Under shared services, scattered operations are pulled together into mega-service centers, which then serve all of a company’s business units around the globe. This results in the creation of a separate support organization with P&L responsibility that “sells” its services to other operating units. Such organizations are being designed to provide lower costs and one-stop services to all parts of the corporation. Shared services is viewed as an essential initiative that will help organizations make a quantum leap in lowering their operating costs and improving overall performance. Shared services represents the next step beyond consolidation of corporate services. And, although consolidation and shared services represent opposite ends of a continuum (as opposed to easily distinguishable categories) the primary differences
between the two are:
1. The shared service has a customer-focused mind-set—users of the service are viewed as customers, and the shared service is dedicated to providing high-quality, cost-effective, and timely service.
2. The shared service is run as an independent business, with its own budget and bottom-line accountability.
International Benchmarking Clearinghouse, in conjunction with Ernst
& Young, LLP, and 13 sponsoring organizations, conducted a study of innovative
and successful strategies for delivering corporate shared services. This study focused on shared services at five “partner,” or best practice, organizations.
Phase I: Selecting Best Practice Partners
Phase II: Learning from the Best
KEY COMPONENTS OF A SUCCESSFUL SHARED SERVICES STRATEGY
Findings from this study, which focused on transforming internal support services into customer-focused shared service providers, indicate that the key components of a successful shared services strategy are:
1. Making appropriate “upfront” decisions to focus and manage the change—
determining the scope of the effort, the location of the shared service center,
how to roll out the change, how to staff, and the governance structure.
2. Organizational change management/focusing on employees during the change—
communicating with and motivating employees during the change, involving
employees in the change process, and educating and training employees to prepare them for their new roles within the shared services organization.
3. Developing a customer-focused mind-set—developing two-way communication
with customers, educating employees regarding the shared service role, and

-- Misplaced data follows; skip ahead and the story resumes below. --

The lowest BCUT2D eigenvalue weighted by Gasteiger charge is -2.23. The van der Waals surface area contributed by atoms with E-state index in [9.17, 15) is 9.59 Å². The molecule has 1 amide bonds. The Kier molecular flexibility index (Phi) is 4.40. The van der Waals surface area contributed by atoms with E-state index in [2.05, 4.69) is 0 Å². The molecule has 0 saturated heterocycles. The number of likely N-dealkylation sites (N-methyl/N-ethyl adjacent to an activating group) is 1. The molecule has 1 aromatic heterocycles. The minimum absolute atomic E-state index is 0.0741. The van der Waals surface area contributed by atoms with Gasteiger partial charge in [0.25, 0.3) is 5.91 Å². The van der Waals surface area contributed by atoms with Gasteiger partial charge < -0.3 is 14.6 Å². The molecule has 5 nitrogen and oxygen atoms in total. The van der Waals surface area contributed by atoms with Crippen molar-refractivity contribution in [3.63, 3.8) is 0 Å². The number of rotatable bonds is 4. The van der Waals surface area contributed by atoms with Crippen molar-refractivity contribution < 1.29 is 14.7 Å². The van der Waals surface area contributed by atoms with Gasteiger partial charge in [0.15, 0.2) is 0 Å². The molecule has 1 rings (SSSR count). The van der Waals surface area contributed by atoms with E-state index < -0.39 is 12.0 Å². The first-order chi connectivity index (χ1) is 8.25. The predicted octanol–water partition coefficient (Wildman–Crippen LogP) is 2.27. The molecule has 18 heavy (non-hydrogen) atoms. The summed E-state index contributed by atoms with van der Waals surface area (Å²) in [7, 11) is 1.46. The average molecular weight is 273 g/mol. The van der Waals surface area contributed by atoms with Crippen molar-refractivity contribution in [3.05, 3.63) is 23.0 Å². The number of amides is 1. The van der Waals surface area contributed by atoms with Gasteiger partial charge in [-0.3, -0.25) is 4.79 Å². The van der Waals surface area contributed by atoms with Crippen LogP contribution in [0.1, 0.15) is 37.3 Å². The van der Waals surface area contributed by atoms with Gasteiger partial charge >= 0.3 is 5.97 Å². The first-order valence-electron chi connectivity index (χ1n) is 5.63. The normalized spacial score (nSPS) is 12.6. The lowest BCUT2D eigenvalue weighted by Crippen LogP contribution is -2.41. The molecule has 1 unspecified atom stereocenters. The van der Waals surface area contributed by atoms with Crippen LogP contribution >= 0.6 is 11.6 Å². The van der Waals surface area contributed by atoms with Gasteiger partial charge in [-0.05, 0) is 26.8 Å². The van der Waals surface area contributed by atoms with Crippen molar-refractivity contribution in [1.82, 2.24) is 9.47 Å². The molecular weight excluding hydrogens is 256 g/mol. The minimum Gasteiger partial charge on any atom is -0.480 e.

tying compensation to performance.
4. Developing service-level agreements—working with customers to design and develop appropriate agreements and reaching consensus on cost and quality issues.
5. Developing performance measures—determining what to measure and what
not to measure.
Additional critical success factors necessary to support the change include:
- a corporate culture supportive of change,
- executive sponsorship, and
- information technology support.
This report examines each critical component in detail and explores the critical success factors. We will discuss the importance of each to an overall successful shared service organization and draw on specific examples from the best practice organizations to identify enablers of successful strategies.
A complete listing of the sponsor companies in this study, as well as the best practice (“partner”) companies that were benchmarked for their innovation and
advancement in shared services.
- Executive Summary
A bird’s-eye view of the study, abstracting the discoveries made from its participants. These findings are explored in detail in following sections.
- Entry Into Shared Services
The reasons organizations opt to move to a shared services environment.
- Upfront Considerations
The questions an organization must address while designing its shared services structure.
- Key Components
The five key components necessary for effective shared services implementation.
- Success Enablers
Three foundational elements that, along with the key components, support an organization’s transition to shared services.
- Change Strategies
A summary of the strategic steps that organizations adapt for their own successful shared services implementation.
- Partner Company Profiles
A summary of each best practice company, providing background information and details about its current ventures.